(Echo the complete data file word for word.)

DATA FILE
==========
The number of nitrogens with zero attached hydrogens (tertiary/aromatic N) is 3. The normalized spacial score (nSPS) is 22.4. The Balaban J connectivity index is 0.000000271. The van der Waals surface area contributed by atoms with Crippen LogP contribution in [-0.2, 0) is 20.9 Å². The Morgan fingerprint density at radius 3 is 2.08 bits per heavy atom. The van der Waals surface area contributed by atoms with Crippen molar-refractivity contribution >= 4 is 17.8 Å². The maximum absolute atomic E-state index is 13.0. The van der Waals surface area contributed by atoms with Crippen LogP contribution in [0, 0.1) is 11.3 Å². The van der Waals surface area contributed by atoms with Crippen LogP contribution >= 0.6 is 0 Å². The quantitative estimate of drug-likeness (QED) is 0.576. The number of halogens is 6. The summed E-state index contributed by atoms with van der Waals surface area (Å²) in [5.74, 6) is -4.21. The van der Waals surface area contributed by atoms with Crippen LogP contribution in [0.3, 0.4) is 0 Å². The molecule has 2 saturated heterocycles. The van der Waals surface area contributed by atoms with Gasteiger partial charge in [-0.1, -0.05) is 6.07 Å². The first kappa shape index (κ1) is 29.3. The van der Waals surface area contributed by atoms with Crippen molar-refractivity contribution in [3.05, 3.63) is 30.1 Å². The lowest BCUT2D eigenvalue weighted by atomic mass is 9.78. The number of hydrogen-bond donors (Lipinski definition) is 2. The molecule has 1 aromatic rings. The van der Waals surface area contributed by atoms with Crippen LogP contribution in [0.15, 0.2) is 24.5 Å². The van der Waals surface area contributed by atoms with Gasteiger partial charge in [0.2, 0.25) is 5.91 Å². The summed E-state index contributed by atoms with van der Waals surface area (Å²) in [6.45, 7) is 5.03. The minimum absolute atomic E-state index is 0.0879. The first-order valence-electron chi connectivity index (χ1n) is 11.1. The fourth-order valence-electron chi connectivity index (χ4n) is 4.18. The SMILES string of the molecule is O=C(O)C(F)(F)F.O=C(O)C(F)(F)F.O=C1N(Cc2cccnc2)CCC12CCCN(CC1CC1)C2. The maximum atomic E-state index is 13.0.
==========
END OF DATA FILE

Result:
The number of nitrogens with zero attached hydrogens (tertiary/aromatic N) is 3. The normalized spacial score (nSPS) is 22.4. The Balaban J connectivity index is 0.000000271. The van der Waals surface area contributed by atoms with Crippen LogP contribution in [-0.2, 0) is 20.9 Å². The Morgan fingerprint density at radius 3 is 2.08 bits per heavy atom. The van der Waals surface area contributed by atoms with Crippen molar-refractivity contribution >= 4 is 17.8 Å². The maximum absolute atomic E-state index is 13.0. The van der Waals surface area contributed by atoms with Crippen LogP contribution in [0, 0.1) is 11.3 Å². The van der Waals surface area contributed by atoms with Crippen LogP contribution >= 0.6 is 0 Å². The quantitative estimate of drug-likeness (QED) is 0.576. The number of halogens is 6. The summed E-state index contributed by atoms with van der Waals surface area (Å²) in [5.74, 6) is -4.21. The van der Waals surface area contributed by atoms with Crippen LogP contribution in [0.3, 0.4) is 0 Å². The molecule has 2 saturated heterocycles. The van der Waals surface area contributed by atoms with Gasteiger partial charge in [-0.1, -0.05) is 6.07 Å². The first kappa shape index (κ1) is 29.3. The van der Waals surface area contributed by atoms with Crippen molar-refractivity contribution in [3.05, 3.63) is 30.1 Å². The lowest BCUT2D eigenvalue weighted by atomic mass is 9.78. The number of hydrogen-bond donors (Lipinski definition) is 2. The molecule has 1 aromatic rings. The van der Waals surface area contributed by atoms with Crippen LogP contribution in [0.15, 0.2) is 24.5 Å². The van der Waals surface area contributed by atoms with Gasteiger partial charge in [0.2, 0.25) is 5.91 Å². The summed E-state index contributed by atoms with van der Waals surface area (Å²) in [6.45, 7) is 5.03. The minimum absolute atomic E-state index is 0.0879. The first-order valence-electron chi connectivity index (χ1n) is 11.1. The fourth-order valence-electron chi connectivity index (χ4n) is 4.18. The SMILES string of the molecule is O=C(O)C(F)(F)F.O=C(O)C(F)(F)F.O=C1N(Cc2cccnc2)CCC12CCCN(CC1CC1)C2. The maximum atomic E-state index is 13.0.